The Top 5 — and there are some really great authors and titles here along with a couple of new finds/surprises! Anchoring the Top 5 are a couple of reliable favorite writers who turn in some pretty impressive stuff.
Jennifer Haigh tackles a challenging, often polarizing subject, and somehow manages to interweave dozens of characters and a compelling story in to a thoroughly absorbing novel that doesn’t take any easy shortcuts.
With Heat & Light, Haigh’s ambitious novel about a town experiencing its controversial second shot at life, the Bakerton trilogy comes to a close. After years of prosperity as a mining town, Bakerton, PA falls into the quintessentially American depression that comes with progress. Then unexpectedly, fracking comes to Pennsylvania, a process by which oil and natural gas is obtained.
There’s nothing simple or black & white about the issues Jennifer raises in Heat & Light, as people struggle to get by suddenly find themselves with an opportunity to make some money by leasing their land to the fracking companies. In addition, drill workers are brought into town to do the work, thereby stimulating the economy to some extent. Yet environmentalists and other concerned townspeople feel very different, worry about the long term effects that fracking could cause. It is here that Haigh draws parallels to the Three-Mile Island incident and the ill-defined that catastrophe had on nearby residents.
Jennifer juggles multiple points-of-view deftly, infusing her skilled prose with the thoughts and beliefs of her character, whether it be the salesperson trying to lease a resident’s land, a corporate exec, a concerned environmentalist, or a lonely bar waitress. This is a dense, complicated novel that takes on issues that are hard to dismiss. Whether Bakerton has yet another renaissance in its future is unknown, but Jennifer Haigh is certainly an author on the rise.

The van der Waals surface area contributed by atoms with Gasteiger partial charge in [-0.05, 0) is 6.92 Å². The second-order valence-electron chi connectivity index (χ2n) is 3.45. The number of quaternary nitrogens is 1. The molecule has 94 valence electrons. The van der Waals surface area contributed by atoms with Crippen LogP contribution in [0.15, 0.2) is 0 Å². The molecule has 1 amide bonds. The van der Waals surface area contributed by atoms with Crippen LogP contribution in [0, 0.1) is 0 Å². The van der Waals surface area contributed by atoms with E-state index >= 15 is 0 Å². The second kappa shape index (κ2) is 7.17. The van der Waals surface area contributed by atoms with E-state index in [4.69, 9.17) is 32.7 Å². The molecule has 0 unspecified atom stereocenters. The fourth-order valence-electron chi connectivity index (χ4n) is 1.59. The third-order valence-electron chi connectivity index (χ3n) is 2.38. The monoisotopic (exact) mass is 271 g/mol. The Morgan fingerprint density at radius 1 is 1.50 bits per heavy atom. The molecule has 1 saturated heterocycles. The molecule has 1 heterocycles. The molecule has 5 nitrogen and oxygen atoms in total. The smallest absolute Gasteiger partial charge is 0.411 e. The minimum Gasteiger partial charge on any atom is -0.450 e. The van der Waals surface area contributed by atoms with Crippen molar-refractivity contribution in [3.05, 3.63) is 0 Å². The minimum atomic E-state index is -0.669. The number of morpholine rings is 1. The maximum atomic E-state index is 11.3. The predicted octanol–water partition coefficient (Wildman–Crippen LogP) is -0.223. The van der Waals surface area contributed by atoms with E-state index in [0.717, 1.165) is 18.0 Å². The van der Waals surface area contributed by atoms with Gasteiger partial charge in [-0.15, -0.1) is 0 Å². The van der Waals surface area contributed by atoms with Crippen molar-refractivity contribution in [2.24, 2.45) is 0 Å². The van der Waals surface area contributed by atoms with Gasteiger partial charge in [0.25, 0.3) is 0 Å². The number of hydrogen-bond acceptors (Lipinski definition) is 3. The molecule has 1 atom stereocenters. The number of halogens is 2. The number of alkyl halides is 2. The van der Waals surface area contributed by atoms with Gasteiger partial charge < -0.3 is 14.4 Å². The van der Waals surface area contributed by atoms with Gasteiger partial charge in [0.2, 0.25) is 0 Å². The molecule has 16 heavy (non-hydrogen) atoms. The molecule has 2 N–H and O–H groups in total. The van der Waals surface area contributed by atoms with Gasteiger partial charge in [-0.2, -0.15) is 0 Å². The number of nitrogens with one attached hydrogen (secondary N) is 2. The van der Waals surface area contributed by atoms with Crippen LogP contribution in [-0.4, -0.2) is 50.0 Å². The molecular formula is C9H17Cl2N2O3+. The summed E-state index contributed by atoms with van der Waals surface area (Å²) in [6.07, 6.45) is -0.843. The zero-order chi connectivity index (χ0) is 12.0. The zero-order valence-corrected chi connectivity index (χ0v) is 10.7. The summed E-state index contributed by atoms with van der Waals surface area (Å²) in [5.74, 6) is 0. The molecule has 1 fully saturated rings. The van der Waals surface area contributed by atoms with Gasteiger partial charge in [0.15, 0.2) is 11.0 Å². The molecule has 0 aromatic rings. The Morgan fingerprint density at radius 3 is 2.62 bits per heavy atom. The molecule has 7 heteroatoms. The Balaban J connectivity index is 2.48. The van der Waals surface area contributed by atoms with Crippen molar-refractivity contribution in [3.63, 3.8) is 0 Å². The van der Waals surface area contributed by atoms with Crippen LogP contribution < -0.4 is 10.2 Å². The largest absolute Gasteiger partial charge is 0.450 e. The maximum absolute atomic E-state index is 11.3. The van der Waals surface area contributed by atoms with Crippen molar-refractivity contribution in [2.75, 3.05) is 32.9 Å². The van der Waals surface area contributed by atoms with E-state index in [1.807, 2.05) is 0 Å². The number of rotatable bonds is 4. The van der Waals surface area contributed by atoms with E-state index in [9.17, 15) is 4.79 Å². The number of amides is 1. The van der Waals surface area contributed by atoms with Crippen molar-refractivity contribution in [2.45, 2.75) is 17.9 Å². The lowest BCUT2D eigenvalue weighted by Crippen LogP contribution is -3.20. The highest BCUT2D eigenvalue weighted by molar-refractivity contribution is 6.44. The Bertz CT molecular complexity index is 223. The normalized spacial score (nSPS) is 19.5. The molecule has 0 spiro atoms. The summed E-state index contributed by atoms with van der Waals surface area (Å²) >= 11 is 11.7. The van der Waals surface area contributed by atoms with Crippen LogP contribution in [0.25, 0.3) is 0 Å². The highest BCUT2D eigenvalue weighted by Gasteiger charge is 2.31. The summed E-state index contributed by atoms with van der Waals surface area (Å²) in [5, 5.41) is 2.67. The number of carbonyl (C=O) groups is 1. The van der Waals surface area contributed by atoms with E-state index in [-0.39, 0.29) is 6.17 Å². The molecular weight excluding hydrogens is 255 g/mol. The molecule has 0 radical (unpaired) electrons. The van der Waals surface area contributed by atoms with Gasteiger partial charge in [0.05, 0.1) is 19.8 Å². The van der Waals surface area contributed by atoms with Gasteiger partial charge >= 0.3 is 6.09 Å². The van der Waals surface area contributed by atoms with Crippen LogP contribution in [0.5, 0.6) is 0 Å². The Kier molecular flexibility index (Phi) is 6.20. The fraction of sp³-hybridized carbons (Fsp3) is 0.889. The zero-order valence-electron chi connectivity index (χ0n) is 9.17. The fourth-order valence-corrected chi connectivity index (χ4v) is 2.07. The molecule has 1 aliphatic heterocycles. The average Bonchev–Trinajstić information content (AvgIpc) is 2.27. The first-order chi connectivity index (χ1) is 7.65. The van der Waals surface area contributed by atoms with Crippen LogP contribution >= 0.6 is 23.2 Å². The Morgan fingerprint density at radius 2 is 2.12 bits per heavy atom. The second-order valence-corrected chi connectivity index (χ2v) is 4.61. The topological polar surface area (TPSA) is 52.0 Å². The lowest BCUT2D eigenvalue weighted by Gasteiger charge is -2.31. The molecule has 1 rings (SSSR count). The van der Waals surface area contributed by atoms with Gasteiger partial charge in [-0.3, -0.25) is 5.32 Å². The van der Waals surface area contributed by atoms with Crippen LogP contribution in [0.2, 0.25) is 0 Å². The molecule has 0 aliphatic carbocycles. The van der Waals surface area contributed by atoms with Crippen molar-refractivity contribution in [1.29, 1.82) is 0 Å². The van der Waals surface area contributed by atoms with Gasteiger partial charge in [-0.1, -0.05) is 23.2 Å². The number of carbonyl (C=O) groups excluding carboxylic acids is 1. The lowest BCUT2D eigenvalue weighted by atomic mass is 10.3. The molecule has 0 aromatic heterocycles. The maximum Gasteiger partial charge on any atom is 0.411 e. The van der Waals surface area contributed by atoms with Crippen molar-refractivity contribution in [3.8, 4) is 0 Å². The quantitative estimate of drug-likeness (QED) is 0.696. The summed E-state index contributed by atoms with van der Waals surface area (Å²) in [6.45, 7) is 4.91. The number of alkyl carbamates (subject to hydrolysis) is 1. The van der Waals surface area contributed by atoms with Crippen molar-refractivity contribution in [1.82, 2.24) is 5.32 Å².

Wow. Ann Patchett has written a family drama that perfectly captures both the absurdity and the heartbreak of domestic life. This is what Adam Haslett’s Imagine Me Gone should have been. The Cousins and the Keatings, two Califorina families forever intertwined by infidelity, and permanently shattered by it. Bert Cousins leaves his wife Teresa to raise four children on her own, to be with Beverly Keating, with two children of her own. She leaves her husband Fix and travels with Bert to live in Virginia. The six children are forced together every summer where they forge a childhood bond not based on love or admiration, but the combined disappointment in their parents. As adults, they find their combined families’ stories suddenly revealed in a way they couldn’t possibly expect and are forced to reexamine some of their drama-forged relations.
Patchett chronicles each character’s life over the span of 50 years or so in the most remarkable way; joining them at a particular moment in time and bringing the reader up to speed on their lives and loves in a way that is both natural and effective. Even one character who I thought was getting the short shrift in the book got her moment near the conclusion. Her writing is compelling and elegant, and her story, while skimming the surface of a brilliant AM Homes satire, emerges as heartfelt and real.